Friction welding

Friction welding is now well established as one of the most economical and highly productive methods in joining similar and dissimilar metals. It is widely used in automotive and aerospace industrial applications. Friction welding is often the only viable alternative in this field to overcome the difficulties encountered in joining the materials with widely varying physical characteristics.
This process employs a machine that is designed to convert mechanical energy into heat at the joint to weld using relative movement between workpieces, without the use of electrical energy or heat from other sources.


In friction welding, heat is produced by rubbing components together under load. Once the required temperature and material deformation is reached, the action is terminated and the load is maintained or increased to create a solid phase bond. Friction is ideal for welding dissimilar metals with very different melting temperatures and physical properties.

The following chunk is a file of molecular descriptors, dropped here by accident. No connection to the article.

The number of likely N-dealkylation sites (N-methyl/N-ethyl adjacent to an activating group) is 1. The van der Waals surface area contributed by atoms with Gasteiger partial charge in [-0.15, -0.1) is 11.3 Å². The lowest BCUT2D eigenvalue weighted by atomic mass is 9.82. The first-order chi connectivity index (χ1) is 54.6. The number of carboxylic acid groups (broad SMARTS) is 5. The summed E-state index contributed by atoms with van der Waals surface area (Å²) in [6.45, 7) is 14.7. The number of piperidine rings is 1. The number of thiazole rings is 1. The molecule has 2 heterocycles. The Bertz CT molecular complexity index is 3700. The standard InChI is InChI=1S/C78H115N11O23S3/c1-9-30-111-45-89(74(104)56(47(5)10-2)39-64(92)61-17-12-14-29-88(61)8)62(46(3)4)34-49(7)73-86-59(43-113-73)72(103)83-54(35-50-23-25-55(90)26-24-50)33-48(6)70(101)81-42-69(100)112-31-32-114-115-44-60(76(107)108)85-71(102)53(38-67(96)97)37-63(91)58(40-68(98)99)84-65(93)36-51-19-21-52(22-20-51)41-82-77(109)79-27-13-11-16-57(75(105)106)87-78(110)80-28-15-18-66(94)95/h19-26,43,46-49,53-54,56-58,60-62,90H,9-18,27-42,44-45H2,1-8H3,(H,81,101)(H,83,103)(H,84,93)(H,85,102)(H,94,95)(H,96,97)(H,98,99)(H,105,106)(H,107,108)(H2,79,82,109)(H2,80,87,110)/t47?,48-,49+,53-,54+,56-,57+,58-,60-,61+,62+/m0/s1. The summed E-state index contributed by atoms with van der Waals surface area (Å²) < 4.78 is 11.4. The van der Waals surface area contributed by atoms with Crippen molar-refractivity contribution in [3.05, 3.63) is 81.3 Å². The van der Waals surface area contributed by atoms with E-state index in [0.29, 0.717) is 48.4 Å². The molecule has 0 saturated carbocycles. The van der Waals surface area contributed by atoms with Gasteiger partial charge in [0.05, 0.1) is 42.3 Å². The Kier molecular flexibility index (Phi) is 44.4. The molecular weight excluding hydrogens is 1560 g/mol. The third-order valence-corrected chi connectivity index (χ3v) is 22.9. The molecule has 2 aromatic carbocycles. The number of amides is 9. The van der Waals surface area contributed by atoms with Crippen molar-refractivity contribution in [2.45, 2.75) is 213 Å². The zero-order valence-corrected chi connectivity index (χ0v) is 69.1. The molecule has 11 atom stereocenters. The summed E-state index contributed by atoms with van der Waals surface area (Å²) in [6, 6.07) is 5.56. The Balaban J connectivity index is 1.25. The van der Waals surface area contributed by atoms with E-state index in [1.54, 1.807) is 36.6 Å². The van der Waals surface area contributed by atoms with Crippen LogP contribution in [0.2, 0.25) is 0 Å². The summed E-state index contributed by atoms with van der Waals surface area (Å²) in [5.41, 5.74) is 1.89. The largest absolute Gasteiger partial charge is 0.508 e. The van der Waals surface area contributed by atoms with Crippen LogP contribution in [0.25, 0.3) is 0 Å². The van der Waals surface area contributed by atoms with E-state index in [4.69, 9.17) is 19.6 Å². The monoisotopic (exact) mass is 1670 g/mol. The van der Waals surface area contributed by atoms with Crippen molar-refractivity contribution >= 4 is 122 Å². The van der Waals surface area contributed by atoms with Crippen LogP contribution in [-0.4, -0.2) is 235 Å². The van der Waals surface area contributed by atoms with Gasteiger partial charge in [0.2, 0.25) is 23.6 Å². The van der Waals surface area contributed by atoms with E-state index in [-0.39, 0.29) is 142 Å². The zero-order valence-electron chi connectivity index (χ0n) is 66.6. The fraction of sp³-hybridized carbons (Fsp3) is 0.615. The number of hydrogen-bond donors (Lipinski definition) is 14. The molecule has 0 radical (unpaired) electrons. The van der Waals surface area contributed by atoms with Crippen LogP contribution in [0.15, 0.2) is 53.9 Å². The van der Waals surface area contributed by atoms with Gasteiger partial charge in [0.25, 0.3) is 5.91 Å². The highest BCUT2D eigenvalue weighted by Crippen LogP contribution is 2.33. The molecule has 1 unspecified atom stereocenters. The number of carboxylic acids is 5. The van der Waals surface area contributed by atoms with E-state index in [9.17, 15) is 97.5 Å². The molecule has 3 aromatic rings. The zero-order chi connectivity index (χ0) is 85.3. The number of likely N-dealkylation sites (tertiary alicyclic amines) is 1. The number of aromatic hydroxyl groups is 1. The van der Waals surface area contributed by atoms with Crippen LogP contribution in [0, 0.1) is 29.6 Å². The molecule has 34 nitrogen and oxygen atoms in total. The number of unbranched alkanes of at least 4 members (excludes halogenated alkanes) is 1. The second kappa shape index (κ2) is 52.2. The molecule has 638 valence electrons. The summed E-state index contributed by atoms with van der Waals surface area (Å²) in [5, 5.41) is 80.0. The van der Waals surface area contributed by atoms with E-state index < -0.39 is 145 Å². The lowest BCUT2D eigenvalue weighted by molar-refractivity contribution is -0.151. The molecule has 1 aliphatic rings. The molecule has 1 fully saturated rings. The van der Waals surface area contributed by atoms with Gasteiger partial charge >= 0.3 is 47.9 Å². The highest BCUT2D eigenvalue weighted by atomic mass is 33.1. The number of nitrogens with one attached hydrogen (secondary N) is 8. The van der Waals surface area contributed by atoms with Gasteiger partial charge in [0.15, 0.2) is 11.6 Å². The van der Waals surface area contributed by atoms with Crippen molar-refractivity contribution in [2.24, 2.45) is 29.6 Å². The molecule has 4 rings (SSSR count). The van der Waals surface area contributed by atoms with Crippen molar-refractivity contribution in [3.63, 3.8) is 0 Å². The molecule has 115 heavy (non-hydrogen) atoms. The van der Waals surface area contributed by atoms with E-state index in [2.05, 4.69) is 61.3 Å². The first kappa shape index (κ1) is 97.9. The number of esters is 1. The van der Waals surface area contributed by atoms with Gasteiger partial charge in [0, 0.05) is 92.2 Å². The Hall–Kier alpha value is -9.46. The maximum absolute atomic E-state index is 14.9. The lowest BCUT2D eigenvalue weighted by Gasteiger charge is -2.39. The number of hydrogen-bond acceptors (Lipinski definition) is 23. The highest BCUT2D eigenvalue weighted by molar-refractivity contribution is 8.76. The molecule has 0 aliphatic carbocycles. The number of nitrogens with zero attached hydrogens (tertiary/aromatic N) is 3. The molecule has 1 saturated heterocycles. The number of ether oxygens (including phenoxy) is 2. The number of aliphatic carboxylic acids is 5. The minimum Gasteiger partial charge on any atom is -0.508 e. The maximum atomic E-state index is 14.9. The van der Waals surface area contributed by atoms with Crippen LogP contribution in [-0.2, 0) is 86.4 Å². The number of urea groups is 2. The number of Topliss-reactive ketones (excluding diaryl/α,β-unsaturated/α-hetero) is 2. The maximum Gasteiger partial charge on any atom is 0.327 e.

The action of rubbing two objects together causing friction to provide heat is one dating back many centuries. The principles of this method now form the basis of many traditional and novel friction welding, surfacing and processing techniques.

The friction process is an efficient and controllable method of plasticising a specific area on a material, and thus removing contaminants in preparation for welding, processing, surfacing/cladding or extrusion. The process is environmentally friendly as it does not require consumables (filler wire, flux or gas) and produces no fumes.